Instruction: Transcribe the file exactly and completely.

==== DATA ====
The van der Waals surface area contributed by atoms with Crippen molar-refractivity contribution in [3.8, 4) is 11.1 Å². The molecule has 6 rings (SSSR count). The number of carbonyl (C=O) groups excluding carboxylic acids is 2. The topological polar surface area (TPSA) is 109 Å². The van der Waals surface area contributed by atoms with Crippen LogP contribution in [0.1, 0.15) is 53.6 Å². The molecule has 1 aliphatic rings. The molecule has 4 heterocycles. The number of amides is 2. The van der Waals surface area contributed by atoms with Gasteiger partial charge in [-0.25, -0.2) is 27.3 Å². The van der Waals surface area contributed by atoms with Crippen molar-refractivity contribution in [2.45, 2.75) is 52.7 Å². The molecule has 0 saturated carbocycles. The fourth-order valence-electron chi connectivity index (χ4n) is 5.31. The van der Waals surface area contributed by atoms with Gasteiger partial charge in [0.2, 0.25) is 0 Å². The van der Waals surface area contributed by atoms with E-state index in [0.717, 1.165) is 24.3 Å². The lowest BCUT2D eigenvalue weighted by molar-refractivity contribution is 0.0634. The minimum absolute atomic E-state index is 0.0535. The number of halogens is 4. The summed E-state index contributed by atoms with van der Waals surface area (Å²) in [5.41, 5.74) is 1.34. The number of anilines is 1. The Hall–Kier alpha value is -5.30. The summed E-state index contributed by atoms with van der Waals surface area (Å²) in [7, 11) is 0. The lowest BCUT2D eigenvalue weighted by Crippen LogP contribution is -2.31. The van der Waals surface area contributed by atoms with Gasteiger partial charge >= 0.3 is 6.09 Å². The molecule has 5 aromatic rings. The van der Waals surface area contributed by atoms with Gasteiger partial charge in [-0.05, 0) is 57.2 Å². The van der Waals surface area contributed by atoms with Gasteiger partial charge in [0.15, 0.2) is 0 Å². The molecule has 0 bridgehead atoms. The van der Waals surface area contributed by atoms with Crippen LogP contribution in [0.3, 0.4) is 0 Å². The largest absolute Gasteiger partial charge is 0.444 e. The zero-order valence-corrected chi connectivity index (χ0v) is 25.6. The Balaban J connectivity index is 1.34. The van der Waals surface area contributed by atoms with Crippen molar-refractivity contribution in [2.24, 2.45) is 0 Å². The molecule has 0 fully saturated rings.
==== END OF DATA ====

The van der Waals surface area contributed by atoms with Crippen molar-refractivity contribution in [3.8, 4) is 11.1 Å². The molecule has 6 rings (SSSR count). The number of carbonyl (C=O) groups excluding carboxylic acids is 2. The topological polar surface area (TPSA) is 109 Å². The van der Waals surface area contributed by atoms with Crippen LogP contribution in [0.1, 0.15) is 53.6 Å². The molecule has 1 aliphatic rings. The molecule has 4 heterocycles. The number of amides is 2. The van der Waals surface area contributed by atoms with Gasteiger partial charge in [-0.25, -0.2) is 27.3 Å². The van der Waals surface area contributed by atoms with Crippen molar-refractivity contribution in [2.45, 2.75) is 52.7 Å². The molecule has 0 saturated carbocycles. The fourth-order valence-electron chi connectivity index (χ4n) is 5.31. The van der Waals surface area contributed by atoms with Gasteiger partial charge in [0.2, 0.25) is 0 Å². The van der Waals surface area contributed by atoms with E-state index in [0.717, 1.165) is 24.3 Å². The lowest BCUT2D eigenvalue weighted by molar-refractivity contribution is 0.0634. The minimum absolute atomic E-state index is 0.0535. The number of halogens is 4. The summed E-state index contributed by atoms with van der Waals surface area (Å²) in [5.41, 5.74) is 1.34. The number of anilines is 1. The Hall–Kier alpha value is -5.30. The summed E-state index contributed by atoms with van der Waals surface area (Å²) in [7, 11) is 0. The lowest BCUT2D eigenvalue weighted by Crippen LogP contribution is -2.31. The van der Waals surface area contributed by atoms with Gasteiger partial charge >= 0.3 is 6.09 Å². The molecule has 5 aromatic rings. The van der Waals surface area contributed by atoms with Gasteiger partial charge in [-0.05, 0) is 57.2 Å². The van der Waals surface area contributed by atoms with Gasteiger partial charge in [0.15, 0.2) is 0 Å². The molecule has 0 bridgehead atoms. The van der Waals surface area contributed by atoms with Crippen LogP contribution in [0.3, 0.4) is 0 Å². The largest absolute Gasteiger partial charge is 0.444 e. The zero-order valence-corrected chi connectivity index (χ0v) is 25.6. The Balaban J connectivity index is 1.34. The van der Waals surface area contributed by atoms with Crippen molar-refractivity contribution in [2.24, 2.45) is 0 Å². The molecule has 0 fully saturated rings.